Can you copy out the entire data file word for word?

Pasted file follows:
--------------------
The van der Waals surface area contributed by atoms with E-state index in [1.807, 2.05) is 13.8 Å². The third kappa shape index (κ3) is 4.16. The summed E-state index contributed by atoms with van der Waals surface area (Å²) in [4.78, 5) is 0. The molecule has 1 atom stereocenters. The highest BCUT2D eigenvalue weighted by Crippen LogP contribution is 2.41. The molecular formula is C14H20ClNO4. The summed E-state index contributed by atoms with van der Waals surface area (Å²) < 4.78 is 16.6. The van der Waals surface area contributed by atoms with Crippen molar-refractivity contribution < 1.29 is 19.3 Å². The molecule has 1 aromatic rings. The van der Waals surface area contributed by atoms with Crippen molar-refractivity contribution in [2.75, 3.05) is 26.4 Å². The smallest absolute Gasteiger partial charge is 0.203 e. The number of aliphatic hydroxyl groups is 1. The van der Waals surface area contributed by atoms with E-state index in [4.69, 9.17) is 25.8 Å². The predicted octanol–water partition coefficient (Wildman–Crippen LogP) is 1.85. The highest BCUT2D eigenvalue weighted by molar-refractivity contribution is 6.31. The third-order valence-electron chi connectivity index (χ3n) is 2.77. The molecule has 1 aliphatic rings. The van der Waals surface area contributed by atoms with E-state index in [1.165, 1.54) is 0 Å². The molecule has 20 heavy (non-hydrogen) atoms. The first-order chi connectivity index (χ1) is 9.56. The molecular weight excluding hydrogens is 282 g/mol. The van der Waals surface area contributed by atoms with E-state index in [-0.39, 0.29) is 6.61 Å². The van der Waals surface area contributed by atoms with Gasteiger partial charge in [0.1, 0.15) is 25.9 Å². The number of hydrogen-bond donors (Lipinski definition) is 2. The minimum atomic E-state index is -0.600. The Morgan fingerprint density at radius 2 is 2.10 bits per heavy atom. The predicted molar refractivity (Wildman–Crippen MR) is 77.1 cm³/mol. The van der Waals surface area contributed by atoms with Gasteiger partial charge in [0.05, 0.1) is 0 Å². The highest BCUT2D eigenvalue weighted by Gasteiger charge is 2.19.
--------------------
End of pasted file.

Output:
The van der Waals surface area contributed by atoms with E-state index in [1.807, 2.05) is 13.8 Å². The third kappa shape index (κ3) is 4.16. The summed E-state index contributed by atoms with van der Waals surface area (Å²) in [4.78, 5) is 0. The molecule has 1 atom stereocenters. The highest BCUT2D eigenvalue weighted by Crippen LogP contribution is 2.41. The molecular formula is C14H20ClNO4. The summed E-state index contributed by atoms with van der Waals surface area (Å²) < 4.78 is 16.6. The van der Waals surface area contributed by atoms with Crippen molar-refractivity contribution < 1.29 is 19.3 Å². The molecule has 1 aromatic rings. The van der Waals surface area contributed by atoms with Crippen molar-refractivity contribution in [2.75, 3.05) is 26.4 Å². The smallest absolute Gasteiger partial charge is 0.203 e. The number of aliphatic hydroxyl groups is 1. The van der Waals surface area contributed by atoms with E-state index in [4.69, 9.17) is 25.8 Å². The predicted octanol–water partition coefficient (Wildman–Crippen LogP) is 1.85. The highest BCUT2D eigenvalue weighted by molar-refractivity contribution is 6.31. The third-order valence-electron chi connectivity index (χ3n) is 2.77. The molecule has 1 aliphatic rings. The van der Waals surface area contributed by atoms with E-state index in [1.165, 1.54) is 0 Å². The molecule has 20 heavy (non-hydrogen) atoms. The first-order chi connectivity index (χ1) is 9.56. The molecular weight excluding hydrogens is 282 g/mol. The van der Waals surface area contributed by atoms with E-state index in [-0.39, 0.29) is 6.61 Å². The van der Waals surface area contributed by atoms with Gasteiger partial charge in [0.1, 0.15) is 25.9 Å². The number of hydrogen-bond donors (Lipinski definition) is 2. The minimum atomic E-state index is -0.600. The Morgan fingerprint density at radius 2 is 2.10 bits per heavy atom. The predicted molar refractivity (Wildman–Crippen MR) is 77.1 cm³/mol. The van der Waals surface area contributed by atoms with Gasteiger partial charge in [0.05, 0.1) is 0 Å². The highest BCUT2D eigenvalue weighted by Gasteiger charge is 2.19.